News Feature | February 5, 2014

Wisconsin May Amend Phosphorus Discharge Requirements

Sara Jerome

By Sara Jerome


A new phosphorous compliance bill was recently introduced into the Wisconsin state legislature.

The bill, titled the Clean Waters, Healthy Economy Act, "creates a new option for point-source dischargers in Wisconsin complying with the state’s strict numeric phosphorus water quality standard," according to the National Law Review.

The existing framework for phosphorous in Wisconsin is summarized in the Review piece by attorneys at Michael Best & Friedrich: "Current law provides a point source three options to comply with phosphorus discharge limits: 1) install new technology to remove more phosphorus from wastewater flows, 2) utilize adaptive management or water quality trading, or 3) seek a traditional variance."

The legislation introduces a fourth choice: "Opt into a legislated variance," the report said.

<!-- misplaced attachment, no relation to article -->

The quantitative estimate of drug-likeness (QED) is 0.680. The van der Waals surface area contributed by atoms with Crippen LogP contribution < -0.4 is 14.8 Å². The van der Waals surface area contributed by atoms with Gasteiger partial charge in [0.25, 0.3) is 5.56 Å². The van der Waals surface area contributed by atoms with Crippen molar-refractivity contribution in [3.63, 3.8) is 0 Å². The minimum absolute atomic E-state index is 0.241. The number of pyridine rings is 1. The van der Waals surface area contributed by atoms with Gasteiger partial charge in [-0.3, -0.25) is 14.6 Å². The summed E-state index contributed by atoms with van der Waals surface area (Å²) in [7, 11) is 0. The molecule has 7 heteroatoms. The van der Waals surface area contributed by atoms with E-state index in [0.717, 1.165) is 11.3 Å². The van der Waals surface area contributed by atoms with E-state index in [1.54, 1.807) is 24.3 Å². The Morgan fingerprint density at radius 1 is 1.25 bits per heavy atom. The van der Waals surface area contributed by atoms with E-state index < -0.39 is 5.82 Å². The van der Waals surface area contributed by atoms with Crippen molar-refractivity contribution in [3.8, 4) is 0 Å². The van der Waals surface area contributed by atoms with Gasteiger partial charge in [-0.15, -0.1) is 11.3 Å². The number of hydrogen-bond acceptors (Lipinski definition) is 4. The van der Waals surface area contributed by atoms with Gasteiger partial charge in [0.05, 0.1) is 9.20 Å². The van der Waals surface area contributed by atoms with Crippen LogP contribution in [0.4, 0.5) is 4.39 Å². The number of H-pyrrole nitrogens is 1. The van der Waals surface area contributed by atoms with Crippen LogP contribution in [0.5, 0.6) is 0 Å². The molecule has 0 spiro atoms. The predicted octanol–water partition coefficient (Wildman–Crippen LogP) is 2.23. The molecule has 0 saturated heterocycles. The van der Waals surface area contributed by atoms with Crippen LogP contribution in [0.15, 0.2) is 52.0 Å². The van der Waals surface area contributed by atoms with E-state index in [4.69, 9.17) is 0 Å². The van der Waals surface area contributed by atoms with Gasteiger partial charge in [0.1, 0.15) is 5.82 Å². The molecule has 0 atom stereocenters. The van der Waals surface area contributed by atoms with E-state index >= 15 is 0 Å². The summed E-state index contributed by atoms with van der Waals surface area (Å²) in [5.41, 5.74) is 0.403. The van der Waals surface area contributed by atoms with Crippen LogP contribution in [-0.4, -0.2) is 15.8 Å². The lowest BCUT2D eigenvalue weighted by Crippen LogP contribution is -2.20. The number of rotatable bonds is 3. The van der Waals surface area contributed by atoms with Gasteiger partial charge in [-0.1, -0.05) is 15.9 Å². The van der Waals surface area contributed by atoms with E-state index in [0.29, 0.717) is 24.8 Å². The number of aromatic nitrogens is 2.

This option would require point sources to "reduce the phosphorus they discharge to the extent practical, while also paying fees that will be directed to counties to use in working at the local level to reduce nonpoint contributions to Wisconsin’s surface waters," the report said. 

The Wisconsin League of Conservation Voters spoke up against the bill, stating that phosphorous is a major threat to Wisconsin water. 

The legislation "could undermine ongoing efforts to improve Wisconsin’s water quality by allowing those responsible for phosphorous pollution to pay a fee rather than participate in a collaborative effort to reduce phosphorus pollution. In addition, some phosphorous polluters could delay compliance with water quality standards for ten years or more," the group said. 

The bill has wide support from industry The Wisconsin Manufacturers & Commerce said it "adds a new compliance option for meeting Wisconsin’s uniquely stringent phosphorus discharge standard and should lower compliance costs while delivering improved environmental outcomes."  

The reform bill was introduced by Republican lawmakers Sen. Rob Cowles, Sen. Paul Farrow, and Rep. Amy Loudenbeck.

For more legal maneuverings related to water, check out Water Online's Regulations and Legislation Solution Center

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